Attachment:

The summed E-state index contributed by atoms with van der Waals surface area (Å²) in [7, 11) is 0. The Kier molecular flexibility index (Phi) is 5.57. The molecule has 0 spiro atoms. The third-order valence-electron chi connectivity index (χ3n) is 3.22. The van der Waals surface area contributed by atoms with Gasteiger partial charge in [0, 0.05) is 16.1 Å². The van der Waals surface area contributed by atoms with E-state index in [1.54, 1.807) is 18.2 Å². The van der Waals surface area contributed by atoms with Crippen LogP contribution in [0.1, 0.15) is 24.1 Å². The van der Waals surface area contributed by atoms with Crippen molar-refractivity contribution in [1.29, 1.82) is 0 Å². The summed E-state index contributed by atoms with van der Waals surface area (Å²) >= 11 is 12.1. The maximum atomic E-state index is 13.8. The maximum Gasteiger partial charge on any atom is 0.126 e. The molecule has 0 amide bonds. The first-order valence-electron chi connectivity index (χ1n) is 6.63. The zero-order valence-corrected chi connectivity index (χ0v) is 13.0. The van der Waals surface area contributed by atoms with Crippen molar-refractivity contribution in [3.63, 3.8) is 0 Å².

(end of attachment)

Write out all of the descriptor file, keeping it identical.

The summed E-state index contributed by atoms with van der Waals surface area (Å²) in [7, 11) is 0. The Kier molecular flexibility index (Phi) is 5.57. The molecule has 0 spiro atoms. The third-order valence-electron chi connectivity index (χ3n) is 3.22. The van der Waals surface area contributed by atoms with Gasteiger partial charge in [0, 0.05) is 16.1 Å². The van der Waals surface area contributed by atoms with E-state index in [1.54, 1.807) is 18.2 Å². The van der Waals surface area contributed by atoms with Crippen LogP contribution in [0.1, 0.15) is 24.1 Å². The van der Waals surface area contributed by atoms with Crippen molar-refractivity contribution in [1.29, 1.82) is 0 Å². The summed E-state index contributed by atoms with van der Waals surface area (Å²) >= 11 is 12.1. The maximum atomic E-state index is 13.8. The maximum Gasteiger partial charge on any atom is 0.126 e. The molecule has 0 amide bonds. The first-order valence-electron chi connectivity index (χ1n) is 6.63. The zero-order valence-corrected chi connectivity index (χ0v) is 13.0. The van der Waals surface area contributed by atoms with Crippen molar-refractivity contribution in [3.63, 3.8) is 0 Å².